Jeremy Liberman's Blog

December 2, 2011

Toying with DynamicObject: Reading XML

Filed under: C#, Clean Code — Tags: , , , — mrleebo@msn.com @ 10:07 pm

I’ve always been interested in using language tools in ways that can foster communication. One such tool which I’ve been looking for excuses to apply at work has been Dynamic Objects. DynamicObject is a class introduced in .Net 4.0 that lets you specify dynamic behavior for run-time.

Communication in .Net 4

The new dynamic features adds a lot of behavior to C# which I’d previously looked to languages like Boo for. I’ll get into some of the pros and cons that go along with this style in a moment. First, let’s look at some XML.

<?xml version="1.0" encoding="utf-8" ?>
<file>
  <header>
    <title>Welcome</title>
  </header>
  <message>
    <body>
      Hello, World!
    </body>
    <parameter>Param1</parameter>
    <parameter>Param2</parameter>
    <parameter>Param3</parameter>
  </message>
</file>

This is not a very sophisticated document. If it looks like I threw it together in a minute, well, that is precisely what I did! We can assume this is not an XML document which is going to see a lot of future development added around it in the future, but I can still achieve expressive code and minimal syntax in C# using dynamics.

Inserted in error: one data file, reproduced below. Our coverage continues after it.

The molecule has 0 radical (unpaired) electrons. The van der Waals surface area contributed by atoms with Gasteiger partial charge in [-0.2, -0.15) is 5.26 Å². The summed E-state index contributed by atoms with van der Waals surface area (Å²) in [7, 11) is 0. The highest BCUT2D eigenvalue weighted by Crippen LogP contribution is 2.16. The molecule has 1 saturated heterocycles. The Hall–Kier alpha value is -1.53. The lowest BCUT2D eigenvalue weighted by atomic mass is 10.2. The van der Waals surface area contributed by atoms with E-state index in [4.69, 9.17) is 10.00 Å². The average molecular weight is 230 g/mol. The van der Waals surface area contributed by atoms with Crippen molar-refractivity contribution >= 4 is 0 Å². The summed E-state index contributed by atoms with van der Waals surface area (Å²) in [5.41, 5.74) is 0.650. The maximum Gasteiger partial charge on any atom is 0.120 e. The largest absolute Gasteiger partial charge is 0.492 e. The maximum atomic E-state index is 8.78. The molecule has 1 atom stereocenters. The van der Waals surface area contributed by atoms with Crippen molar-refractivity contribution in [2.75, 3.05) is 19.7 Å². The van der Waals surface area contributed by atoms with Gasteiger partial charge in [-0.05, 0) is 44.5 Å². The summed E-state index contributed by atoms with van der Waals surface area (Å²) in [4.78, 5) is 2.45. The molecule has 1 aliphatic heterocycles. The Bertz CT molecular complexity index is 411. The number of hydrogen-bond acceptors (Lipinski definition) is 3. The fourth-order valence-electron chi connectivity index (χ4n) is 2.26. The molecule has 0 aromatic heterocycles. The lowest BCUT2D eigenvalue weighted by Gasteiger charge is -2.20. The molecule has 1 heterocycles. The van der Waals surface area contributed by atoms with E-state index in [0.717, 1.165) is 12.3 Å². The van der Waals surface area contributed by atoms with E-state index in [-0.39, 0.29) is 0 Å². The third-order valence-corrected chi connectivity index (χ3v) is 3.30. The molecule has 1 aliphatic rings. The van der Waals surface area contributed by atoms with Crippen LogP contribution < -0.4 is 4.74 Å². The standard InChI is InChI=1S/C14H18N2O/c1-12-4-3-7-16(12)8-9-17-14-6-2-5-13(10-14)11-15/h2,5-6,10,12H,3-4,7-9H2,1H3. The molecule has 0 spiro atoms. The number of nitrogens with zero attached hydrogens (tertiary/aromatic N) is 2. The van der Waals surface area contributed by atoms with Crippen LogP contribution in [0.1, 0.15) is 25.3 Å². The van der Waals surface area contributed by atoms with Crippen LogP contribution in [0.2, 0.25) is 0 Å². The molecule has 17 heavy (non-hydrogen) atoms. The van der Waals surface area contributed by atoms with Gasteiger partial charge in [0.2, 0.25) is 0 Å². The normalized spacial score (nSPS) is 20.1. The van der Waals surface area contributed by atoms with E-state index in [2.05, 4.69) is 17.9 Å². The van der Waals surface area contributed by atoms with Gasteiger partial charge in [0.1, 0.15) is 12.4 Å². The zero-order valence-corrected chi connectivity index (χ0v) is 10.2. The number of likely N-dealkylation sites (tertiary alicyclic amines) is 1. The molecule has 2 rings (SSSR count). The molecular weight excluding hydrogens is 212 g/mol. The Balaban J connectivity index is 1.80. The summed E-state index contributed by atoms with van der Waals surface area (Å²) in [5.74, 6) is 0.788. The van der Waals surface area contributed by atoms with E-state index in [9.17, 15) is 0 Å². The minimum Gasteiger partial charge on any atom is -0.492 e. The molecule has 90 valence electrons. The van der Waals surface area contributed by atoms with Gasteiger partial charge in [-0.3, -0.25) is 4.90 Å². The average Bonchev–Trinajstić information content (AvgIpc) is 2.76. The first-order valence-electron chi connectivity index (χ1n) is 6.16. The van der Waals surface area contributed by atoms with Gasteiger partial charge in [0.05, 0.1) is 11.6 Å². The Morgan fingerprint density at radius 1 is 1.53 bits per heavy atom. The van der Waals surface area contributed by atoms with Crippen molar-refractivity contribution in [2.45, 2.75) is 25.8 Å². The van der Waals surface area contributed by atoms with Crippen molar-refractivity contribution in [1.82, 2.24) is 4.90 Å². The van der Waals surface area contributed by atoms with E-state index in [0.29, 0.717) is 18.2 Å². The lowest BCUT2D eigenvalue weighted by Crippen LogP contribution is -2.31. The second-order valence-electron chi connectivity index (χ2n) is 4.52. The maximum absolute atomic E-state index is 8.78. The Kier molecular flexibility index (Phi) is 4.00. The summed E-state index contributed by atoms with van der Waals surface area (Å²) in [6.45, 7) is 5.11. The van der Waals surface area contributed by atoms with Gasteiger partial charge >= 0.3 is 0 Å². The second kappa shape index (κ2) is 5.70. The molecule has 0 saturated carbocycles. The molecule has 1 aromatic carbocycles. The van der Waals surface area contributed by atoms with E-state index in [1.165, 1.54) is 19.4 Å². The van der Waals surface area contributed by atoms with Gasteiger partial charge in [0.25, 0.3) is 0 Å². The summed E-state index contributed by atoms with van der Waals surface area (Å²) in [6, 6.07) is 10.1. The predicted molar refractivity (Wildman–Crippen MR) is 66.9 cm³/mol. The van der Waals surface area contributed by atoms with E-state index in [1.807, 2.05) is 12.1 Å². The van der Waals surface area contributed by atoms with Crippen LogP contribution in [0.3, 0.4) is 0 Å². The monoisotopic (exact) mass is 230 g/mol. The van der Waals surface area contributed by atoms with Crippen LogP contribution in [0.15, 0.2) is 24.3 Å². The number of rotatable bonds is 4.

Exploring DynamicObject

The syntax I want is to access the elements of the document as properties but without making it strongly typed. For instance,

var body = file.message.body;

I can derive DynamicObject and override the TryGetMember (which is called when the dynamic object tries to access a property) so that it looks at the XElement’s descendants for elements with a matching name. The first thing I need to do is create the dynamic object using an XElement as the source.

/// <summary>
/// A class for processing XML nodes using dynamics.
/// </summary>
public class DynamicXElement : DynamicObject
{
    #region Constructor

    public DynamicXElement(XElement element)
    {
        this.element = element;
    }

    #endregion

    #region Fields

    private readonly XElement element;

    #endregion

I simply use the constructor to feed an XElement to my dynamic object. Afterwards, I need to override TryGetMember to implement the custom behavior.